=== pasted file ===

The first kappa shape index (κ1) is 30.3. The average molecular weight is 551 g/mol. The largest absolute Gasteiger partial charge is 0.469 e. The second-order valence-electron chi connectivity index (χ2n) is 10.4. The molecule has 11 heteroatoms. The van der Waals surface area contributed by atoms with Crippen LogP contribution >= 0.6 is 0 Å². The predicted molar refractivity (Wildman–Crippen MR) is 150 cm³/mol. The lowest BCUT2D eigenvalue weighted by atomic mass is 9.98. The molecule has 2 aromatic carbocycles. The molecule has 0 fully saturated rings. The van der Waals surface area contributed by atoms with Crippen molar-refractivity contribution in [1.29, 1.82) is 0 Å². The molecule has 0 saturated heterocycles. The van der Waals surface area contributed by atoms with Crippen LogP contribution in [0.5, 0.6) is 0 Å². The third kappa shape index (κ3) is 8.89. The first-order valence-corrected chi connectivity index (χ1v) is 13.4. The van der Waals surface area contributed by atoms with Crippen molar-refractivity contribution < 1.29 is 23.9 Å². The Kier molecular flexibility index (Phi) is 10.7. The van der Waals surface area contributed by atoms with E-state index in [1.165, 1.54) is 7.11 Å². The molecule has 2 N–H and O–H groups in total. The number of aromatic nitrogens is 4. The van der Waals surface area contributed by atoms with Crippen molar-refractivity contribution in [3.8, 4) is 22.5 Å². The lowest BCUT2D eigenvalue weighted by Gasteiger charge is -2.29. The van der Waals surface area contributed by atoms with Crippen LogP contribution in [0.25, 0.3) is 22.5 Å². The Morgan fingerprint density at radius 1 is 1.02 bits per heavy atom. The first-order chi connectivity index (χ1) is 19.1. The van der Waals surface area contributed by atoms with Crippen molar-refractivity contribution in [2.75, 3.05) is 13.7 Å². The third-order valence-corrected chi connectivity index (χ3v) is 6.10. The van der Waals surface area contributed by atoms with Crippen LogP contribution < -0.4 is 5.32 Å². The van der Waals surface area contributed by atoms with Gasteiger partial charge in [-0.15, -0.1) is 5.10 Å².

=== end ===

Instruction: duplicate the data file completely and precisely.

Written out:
The first kappa shape index (κ1) is 30.3. The average molecular weight is 551 g/mol. The largest absolute Gasteiger partial charge is 0.469 e. The second-order valence-electron chi connectivity index (χ2n) is 10.4. The molecule has 11 heteroatoms. The van der Waals surface area contributed by atoms with Crippen LogP contribution >= 0.6 is 0 Å². The predicted molar refractivity (Wildman–Crippen MR) is 150 cm³/mol. The lowest BCUT2D eigenvalue weighted by atomic mass is 9.98. The molecule has 2 aromatic carbocycles. The molecule has 0 fully saturated rings. The van der Waals surface area contributed by atoms with Crippen molar-refractivity contribution in [1.29, 1.82) is 0 Å². The molecule has 0 saturated heterocycles. The van der Waals surface area contributed by atoms with Crippen LogP contribution in [0.5, 0.6) is 0 Å². The third kappa shape index (κ3) is 8.89. The first-order valence-corrected chi connectivity index (χ1v) is 13.4. The van der Waals surface area contributed by atoms with Crippen molar-refractivity contribution < 1.29 is 23.9 Å². The Kier molecular flexibility index (Phi) is 10.7. The van der Waals surface area contributed by atoms with E-state index in [1.165, 1.54) is 7.11 Å². The molecule has 2 N–H and O–H groups in total. The number of aromatic nitrogens is 4. The van der Waals surface area contributed by atoms with Crippen molar-refractivity contribution in [3.8, 4) is 22.5 Å². The lowest BCUT2D eigenvalue weighted by Gasteiger charge is -2.29. The van der Waals surface area contributed by atoms with Crippen LogP contribution in [0.25, 0.3) is 22.5 Å². The Morgan fingerprint density at radius 1 is 1.02 bits per heavy atom. The first-order chi connectivity index (χ1) is 19.1. The van der Waals surface area contributed by atoms with Crippen molar-refractivity contribution in [2.75, 3.05) is 13.7 Å². The third-order valence-corrected chi connectivity index (χ3v) is 6.10. The van der Waals surface area contributed by atoms with Crippen LogP contribution < -0.4 is 5.32 Å². The van der Waals surface area contributed by atoms with Gasteiger partial charge in [-0.15, -0.1) is 5.10 Å².